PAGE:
Plan for the worst case: A crisis always has the potential to worsen, and managers need to anticipate the worst case possibility. It is tempting to assume a crisis will pass and the world will return to normal. It is wise to prepare for the worst.

Plan on the Situation Getting Worse: By doing so, an organization can begin to see ahead and create contingency plans for communicating with key stakeholders, deploying resources, and organizing other companies and people for action.

Follow up after the Crisis is Over: Many contacts with stakeholders occur during a crisis. A company can restore its image and reputation by dedicated follow-up to stakeholders.

Use Technology: Information technology can be a powerful aid to a company facing a crisis and needing to communicate with stakeholders. A company should measure the effectiveness of communication message through polling, surveys, and focus-group interviews.

Don’t Give up: As bad as it can be for an organization, a crisis rarely destroys a well-managed business. Leadership is vital if an organization’s internal and external stakeholders are to believe that there is a bright future beyond the crisis.

My Consultancy–Asif J. Mir – Management Consultant–transforms organizations where people have the freedom to be creative, a place that brings out the best in everybody–an open, fair place where people have a sense that what they do matters. For details please visit www.asifjmir.com, and my Lectures.

Improving your Planning Skills


All too often, managers develop elaborate plans only to have them collect dust on a shelf or in a file drawer. To be an effective management tool, a plan must be continually monitored and updated. Your goals and objectives must be a part of your monthly, weekly, and daily plans or they will become victims of the daily crises and interruptions that inevitably fight for your time. It’s important to spend some time every day working toward accomplishing your goals.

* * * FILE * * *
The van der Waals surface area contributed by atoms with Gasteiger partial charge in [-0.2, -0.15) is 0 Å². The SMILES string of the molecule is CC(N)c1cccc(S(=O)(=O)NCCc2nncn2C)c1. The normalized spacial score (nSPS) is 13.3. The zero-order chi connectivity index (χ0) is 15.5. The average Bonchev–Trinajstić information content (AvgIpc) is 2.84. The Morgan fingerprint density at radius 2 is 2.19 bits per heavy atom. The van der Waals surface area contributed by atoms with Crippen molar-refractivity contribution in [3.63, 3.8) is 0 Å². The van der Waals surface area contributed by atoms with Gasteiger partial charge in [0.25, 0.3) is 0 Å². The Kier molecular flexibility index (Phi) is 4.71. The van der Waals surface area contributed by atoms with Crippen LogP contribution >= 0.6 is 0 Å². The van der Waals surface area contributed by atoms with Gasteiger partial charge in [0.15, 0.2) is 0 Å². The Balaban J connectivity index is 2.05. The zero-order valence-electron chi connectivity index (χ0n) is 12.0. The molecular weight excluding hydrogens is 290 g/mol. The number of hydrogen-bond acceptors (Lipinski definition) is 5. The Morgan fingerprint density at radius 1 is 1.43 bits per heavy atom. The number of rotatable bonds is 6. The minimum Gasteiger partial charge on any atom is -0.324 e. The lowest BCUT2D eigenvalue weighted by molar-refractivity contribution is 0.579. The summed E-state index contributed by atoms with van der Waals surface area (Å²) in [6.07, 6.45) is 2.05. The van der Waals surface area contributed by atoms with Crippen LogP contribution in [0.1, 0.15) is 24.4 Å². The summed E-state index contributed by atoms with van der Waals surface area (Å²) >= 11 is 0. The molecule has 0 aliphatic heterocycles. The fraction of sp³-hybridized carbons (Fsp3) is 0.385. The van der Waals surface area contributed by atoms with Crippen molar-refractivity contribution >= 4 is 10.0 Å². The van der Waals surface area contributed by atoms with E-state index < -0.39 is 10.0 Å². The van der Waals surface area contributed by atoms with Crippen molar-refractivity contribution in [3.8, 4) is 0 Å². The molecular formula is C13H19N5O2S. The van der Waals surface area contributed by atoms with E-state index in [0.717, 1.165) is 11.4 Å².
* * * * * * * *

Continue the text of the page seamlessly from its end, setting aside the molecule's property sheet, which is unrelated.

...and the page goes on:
Evaluate and update your plan on a regular basis. If your plan is detailed and specific, it should be quite simple to manage by:

  • Using target dates for various phases of the project. Be sure that expectations, latitude, and due dates are clear and agreed upon with others.
  • Delegating responsibility (and appropriate decision-making authority) to the right person or people.
  • Requesting status reports from your employees on their progress toward goals.
  • Monitoring and following up on progress. By documenting performance against your plans (for example, budgeted vs. actual labor) you will be better able to evaluate results and develop realistic plans for future projects.
  • Intervening and adjusting plans when necessary.

My Consultancy–Asif J. Mir – Management Consultant–transforms organizations where people have the freedom to be creative, a place that brings out the best in everybody–an open, fair place where people have a sense that what they do matters. For details please visit www.asifjmir.com, and my Lectures.

Change and Challenges


Executing change presents major challenges. Many organizations underestimate the time and resources needed for change; do not attend sufficiently to coordination and integration of activities;  and fail to build capability for change execution. Typically, change managers get into a fire-fighting mode, waste precious time, energy and resources on dealing with crises, and then over a period of time get cynical and de-motivated.

My Consultancy–Asif J. Mir – Management Consultant–transforms organizations where people have the freedom to be creative, a place that brings out the best in everybody–an open, fair place where people have a sense that what they do matters. For details please contact Asif J. Mir.